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April 1963

Asthenic Syndrome: Anticholinesterase Tolerance in Nonmyasthenic Patients

Author Affiliations

Instructor in Medicine (Dr. McQuillen) and Associate Professor of Medicine (Dr. Johns), The Johns Hopkins University.; From the Department of Medicine, The Johns Hopkins University School of Medicine and Hospital.

Arch Neurol. 1963;8(4):382-387. doi:10.1001/archneur.1963.00460040052004

Myasthenia gravis is demarcated from other syndromes of weakness and easy fatigue by its predilection for certain muscle groups, repair by rest, clinical course,1 characteristic defect in neuromuscular transmission,2 and response to anticholinesterase medication. The myasthenic patient shows improvement in strength after dosage of anticholinesterase drugs that would produce distressing effects in any other person.1,3-5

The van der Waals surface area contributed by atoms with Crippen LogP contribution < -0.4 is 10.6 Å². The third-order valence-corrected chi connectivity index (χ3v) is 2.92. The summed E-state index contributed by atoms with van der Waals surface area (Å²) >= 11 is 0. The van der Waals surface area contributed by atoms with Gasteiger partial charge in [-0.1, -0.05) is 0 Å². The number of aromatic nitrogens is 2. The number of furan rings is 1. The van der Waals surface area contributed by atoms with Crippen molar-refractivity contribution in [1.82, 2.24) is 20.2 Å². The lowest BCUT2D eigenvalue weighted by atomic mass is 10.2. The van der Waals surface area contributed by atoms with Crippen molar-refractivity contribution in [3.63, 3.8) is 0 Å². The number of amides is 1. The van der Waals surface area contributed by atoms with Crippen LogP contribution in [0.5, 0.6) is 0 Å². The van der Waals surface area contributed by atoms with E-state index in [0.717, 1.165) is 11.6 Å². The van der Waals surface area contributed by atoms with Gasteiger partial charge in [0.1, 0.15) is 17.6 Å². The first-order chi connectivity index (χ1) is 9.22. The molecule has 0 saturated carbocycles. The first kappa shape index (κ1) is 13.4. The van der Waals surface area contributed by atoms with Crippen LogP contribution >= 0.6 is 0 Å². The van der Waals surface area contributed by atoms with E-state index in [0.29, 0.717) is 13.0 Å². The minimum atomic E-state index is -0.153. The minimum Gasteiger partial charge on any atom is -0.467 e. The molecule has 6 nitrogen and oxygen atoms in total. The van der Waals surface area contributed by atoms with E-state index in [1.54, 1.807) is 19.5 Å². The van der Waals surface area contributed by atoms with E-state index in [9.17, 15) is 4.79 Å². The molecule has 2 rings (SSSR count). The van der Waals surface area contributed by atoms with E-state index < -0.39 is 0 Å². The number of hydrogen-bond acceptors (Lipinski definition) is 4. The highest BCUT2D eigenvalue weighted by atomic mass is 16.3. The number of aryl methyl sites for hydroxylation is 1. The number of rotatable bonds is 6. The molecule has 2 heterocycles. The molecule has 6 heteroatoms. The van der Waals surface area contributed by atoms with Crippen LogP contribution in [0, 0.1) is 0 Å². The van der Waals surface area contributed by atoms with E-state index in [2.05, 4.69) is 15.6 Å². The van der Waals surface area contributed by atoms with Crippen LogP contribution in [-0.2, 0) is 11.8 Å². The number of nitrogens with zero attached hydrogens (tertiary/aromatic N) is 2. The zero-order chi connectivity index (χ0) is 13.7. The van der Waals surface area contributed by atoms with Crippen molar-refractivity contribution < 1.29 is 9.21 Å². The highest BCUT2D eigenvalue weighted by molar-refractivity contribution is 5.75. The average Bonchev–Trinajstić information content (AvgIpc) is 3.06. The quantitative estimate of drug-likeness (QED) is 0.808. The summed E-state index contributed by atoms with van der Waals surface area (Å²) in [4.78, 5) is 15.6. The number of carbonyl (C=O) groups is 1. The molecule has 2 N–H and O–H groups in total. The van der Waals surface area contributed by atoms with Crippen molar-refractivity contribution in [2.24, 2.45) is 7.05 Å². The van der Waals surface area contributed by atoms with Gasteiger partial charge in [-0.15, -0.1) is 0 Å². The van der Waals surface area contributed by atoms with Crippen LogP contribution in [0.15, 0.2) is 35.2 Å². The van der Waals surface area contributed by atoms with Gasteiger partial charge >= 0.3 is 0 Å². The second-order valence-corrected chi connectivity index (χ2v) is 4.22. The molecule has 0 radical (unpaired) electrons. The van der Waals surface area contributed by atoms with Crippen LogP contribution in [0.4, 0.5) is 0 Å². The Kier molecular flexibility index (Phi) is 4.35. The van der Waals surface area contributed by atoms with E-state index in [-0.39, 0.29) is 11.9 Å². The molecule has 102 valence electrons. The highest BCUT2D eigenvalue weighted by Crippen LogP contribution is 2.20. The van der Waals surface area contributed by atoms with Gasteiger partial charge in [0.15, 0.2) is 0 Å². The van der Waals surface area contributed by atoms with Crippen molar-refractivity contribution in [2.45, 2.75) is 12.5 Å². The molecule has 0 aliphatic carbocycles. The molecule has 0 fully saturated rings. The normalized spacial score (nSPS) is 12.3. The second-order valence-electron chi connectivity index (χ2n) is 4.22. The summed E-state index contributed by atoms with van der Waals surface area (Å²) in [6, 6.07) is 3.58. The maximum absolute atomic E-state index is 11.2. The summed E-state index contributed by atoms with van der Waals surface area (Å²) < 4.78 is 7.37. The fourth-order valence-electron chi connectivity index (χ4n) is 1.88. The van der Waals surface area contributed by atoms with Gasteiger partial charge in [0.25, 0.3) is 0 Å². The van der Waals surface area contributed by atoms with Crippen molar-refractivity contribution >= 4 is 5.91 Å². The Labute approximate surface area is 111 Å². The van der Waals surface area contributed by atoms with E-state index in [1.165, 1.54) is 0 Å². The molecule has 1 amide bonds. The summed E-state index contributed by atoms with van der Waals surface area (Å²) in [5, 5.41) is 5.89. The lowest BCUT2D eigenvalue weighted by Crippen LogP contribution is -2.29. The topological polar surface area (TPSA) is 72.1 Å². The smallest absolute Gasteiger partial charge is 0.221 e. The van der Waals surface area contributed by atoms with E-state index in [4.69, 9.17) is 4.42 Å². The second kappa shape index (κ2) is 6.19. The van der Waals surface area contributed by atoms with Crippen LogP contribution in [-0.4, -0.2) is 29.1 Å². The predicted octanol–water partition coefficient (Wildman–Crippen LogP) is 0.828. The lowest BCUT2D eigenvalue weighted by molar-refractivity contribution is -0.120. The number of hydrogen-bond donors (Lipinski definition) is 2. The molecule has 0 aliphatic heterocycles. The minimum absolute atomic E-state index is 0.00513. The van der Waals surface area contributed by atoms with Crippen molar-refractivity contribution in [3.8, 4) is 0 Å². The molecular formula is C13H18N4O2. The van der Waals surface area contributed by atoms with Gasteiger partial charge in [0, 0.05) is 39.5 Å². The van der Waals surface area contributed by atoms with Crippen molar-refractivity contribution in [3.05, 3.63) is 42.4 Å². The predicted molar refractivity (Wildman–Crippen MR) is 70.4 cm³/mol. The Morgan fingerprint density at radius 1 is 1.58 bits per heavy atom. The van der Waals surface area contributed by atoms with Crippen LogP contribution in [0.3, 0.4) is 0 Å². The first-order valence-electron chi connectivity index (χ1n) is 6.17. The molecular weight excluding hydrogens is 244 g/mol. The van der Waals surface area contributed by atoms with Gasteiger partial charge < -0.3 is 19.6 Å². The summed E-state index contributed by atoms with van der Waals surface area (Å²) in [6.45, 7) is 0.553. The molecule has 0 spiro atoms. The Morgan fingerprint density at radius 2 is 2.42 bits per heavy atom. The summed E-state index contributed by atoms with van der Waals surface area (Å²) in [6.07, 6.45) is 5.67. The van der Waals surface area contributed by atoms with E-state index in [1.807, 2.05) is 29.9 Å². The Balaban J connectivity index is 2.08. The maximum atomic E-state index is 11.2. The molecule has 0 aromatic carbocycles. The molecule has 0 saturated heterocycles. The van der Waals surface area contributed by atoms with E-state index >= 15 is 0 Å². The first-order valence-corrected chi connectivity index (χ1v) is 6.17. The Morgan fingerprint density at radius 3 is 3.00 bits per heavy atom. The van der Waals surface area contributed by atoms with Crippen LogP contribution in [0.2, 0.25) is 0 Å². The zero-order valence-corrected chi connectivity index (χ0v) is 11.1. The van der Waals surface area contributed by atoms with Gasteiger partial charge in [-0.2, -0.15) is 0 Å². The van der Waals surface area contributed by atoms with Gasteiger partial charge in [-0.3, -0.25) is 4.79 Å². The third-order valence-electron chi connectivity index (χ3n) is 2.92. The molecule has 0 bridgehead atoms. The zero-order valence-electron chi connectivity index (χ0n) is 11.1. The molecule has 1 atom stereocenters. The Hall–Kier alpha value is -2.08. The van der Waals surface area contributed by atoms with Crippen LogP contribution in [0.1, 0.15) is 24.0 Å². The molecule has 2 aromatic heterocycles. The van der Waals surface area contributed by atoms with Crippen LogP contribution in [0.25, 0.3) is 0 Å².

Observations on a recent patient suggested that tolerance to the effects of these drugs is not limited to myasthenia gravis. Thus, such tolerance cannot be taken as incontrovertible evidence supporting that diagnosis.

A survey of our records disclosed 4 additional patients (Table 1). They were all women who told of weakness and easy fatigue, without objective signs to corroborate this. Although bulbar symptoms were common, bulbar signs were absent. Psychiatric diagnoses ranged from depression with hysterical features to frank psychosis. These patients offered multiple complaints in every system. Their asthenia was improved

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